In normal operation, when the fluid pressure in the chamber 46a of the cylinder 44 is increased above the predetermined value by the application pressure fluid from the fluid pressure system 49, piston 46 moves downwardly in the bore 45 from the position shown in FIGURE 4 to thereby move the piston rod 54'and flange 60 downwardly to compress spring 62. When the piston rod moves downwardly, the lever return springs 34 effect downward movement of the actuating lever 22 so that the brake shoes 14 and move outwardly'from the brake drum. During this downward movement of the piston rod, the release member 66 moves downwardly due to its weight and effects counterclockwise rotation of pinion gear 89, as viewed in FIGURE 4.

When it is desired to energize the brake, the fluid pressure in the chamber 46a is reduced below the value necessary for maintining the brake de-energized and the spring retainer 65, piston rod 54, piston 46, and the release member 66 are resiliently urged upwardly from the cylinder 44 by the force of spring 62 whereby the piston rod end 55 urges the right-hand end of the lever 22 upwardly. The upward movement of lever 22 moves the upper ends of the brake levers 12 and 13inwardly to thereby move the brake shoes 14 and 15 into frictional engagement with the drum and thereby effect energization of the brake. During this upward movementof the release member 66 the pinion gear 89 rotates in a clockwise direction, the gear 89 being free to rotate back to the position shown in FIGURE 4.

When it is desired to control the brake of the present invention manually, for example, in event of a malfunction in the pressure fluid system 49, such as a break in a pressure fluid line or the like, the handle 92 is manually pivoted toward and away from housing 41 to effect energization and de-energizion of the brake. For example, when the brake is energized and it is desired to manually de-energize the brake, the handle is pivoted outwardly by a manually applied force thereon from its position shown in FIG- URE 4. As the handle is pivoted outwardly, the fork-end thereof engages the ends of pin 94 on the pinion gear 89 and effects rotation of gear 89. Rotation of gear 89 drives the rack gear 88 on the release member 66 downwardly thereby urging the upper portion and retainer 65 of the spring 62 downwardly, as viewed in the drawings, to compress or overcome the compressive force of the spring. As the release member is driven downwardly it r also engages the piston rod flange to move the piston rod downwardly and effect de-energization of the brake. The guide roller 72 which is diametrically opposite the pinion gear 89 rolls in groove 86 to maintain the release member in aligned relation during the movement thereof.

If it is now desired to manually energize the brake from the above described de-energized condition, the manually applied force on the handle 92 is reduced so that the force of spring 62 moves the piston rod flange 60 and the release member 66 upwardly to energize the brake. During this upward movement of the release member 66, the force of spring 62 is transmitted through the rack and pinion gears to gearpin 89 and handle 92 so as to permit controlled release of the brake by controlling the manually applied force opposing movement of the handle.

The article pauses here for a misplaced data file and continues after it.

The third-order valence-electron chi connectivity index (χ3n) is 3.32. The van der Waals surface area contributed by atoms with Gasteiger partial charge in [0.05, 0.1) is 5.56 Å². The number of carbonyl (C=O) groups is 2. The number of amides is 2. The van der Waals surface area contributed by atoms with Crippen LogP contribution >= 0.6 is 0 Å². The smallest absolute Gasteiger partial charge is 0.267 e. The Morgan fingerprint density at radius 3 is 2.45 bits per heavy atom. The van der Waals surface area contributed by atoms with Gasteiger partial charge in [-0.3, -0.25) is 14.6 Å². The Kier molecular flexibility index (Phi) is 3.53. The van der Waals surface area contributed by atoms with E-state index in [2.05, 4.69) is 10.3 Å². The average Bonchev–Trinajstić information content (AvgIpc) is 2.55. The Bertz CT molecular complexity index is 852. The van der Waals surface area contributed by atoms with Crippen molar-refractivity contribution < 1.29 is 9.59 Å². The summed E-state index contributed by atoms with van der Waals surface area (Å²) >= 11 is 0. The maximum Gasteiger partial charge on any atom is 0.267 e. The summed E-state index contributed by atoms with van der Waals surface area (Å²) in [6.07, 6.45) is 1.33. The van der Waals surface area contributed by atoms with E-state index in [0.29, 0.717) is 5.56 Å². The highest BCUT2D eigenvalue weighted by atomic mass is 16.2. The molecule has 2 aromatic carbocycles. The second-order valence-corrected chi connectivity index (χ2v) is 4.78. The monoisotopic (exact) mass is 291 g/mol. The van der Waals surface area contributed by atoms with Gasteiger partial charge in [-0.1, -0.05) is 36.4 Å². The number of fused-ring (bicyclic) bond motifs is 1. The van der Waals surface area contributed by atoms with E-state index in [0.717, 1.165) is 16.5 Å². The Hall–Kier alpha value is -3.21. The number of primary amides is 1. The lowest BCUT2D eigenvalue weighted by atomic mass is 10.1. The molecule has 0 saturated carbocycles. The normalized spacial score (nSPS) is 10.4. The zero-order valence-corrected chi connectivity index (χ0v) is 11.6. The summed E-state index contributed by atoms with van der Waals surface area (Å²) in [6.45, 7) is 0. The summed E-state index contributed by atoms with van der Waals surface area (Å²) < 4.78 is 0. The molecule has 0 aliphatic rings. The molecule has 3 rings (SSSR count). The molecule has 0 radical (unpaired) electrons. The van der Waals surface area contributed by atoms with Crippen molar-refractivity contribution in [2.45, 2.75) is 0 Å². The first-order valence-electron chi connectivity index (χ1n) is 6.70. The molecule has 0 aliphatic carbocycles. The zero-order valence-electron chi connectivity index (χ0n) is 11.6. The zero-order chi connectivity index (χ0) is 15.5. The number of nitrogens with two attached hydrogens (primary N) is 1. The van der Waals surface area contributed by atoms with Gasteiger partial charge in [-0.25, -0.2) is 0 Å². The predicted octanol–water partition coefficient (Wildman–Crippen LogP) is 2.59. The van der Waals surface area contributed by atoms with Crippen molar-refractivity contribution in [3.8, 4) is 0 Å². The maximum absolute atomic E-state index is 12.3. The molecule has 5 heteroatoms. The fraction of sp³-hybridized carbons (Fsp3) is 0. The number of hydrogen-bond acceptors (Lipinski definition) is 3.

It will be apparent that there has been provided a relatively simple and effective friction device and actuating means therefor incorporating novel manual control means which is highly reliable and effective in operation.

In the modified embodiment illustrated in FIGURE 5, the numeral 166 indicates a modified form of release member which has a relative large central opening 104 through which the piston rod 54 extends. The land 100 of the release member 166 engages the retainer 65 of spring 62 for urging the spring downwardly in the brake de-energizing direction in response to a manually applied force on the operating handle 92 but the release member does not engage the piston rod flange 60. Thus, when the release member 166 is urged downwardly by a manually applied force on handle 92 to overcome'the force of power spring 62 and de-energize the brake, the lever return springs 34 supply the primary force tending to move the piston rod 54 downwardly.

It is now apparent that a novel friction device and actuating means therefor meeting the objects set out hereinbefore are provided and that changes or modifications to the precise configurations, shapes or details of the constructions set forth in the disclosure by Way of illustration may be made by those skilled in the art Without departing from the spirit and scope of the invention as defined by the claims which follow.

The embodiments of the invention in which an exclusive property or privilege is claimed are defined as follows:

1. Actuating means for operating a brake comprising an actuating cylinder, fluid pressure responsive piston means. movably mounted in said cylinder and defining therein an expansible fluid pressure. chamber, means for introducing pressure fluid into said chamber, actuator means connected to said piston means and extending axially from said cylinder for connection with said brake, flange means on said actuator means, spring means between said cylinder and said flange means resiliently urging said actuator means in a brake energizing direction, said piston means being. movable in response to fluid pressure in said chamber above a predetermined amount to move said actuator means in the brake deenergizing direction, frame means connected to said cylinder and including axially extending arms disposed on opposite sides of said actuator means, rack means connected with said flange means and urged by said spring means in said brake energizing direction, guide means on one of said arms guiding said rack means for axial movement, and manual operator control means including a manual operating arm pivotally mounted to the other of said arms, gear means rotatably supported on said other arm and geared with said rack means, and means coupling said arm with said gear means, said gear means being movable in response to movement of said arm to move said rack means and said flange means in a brake de-energizing direction for overcoming the force of Said spring means.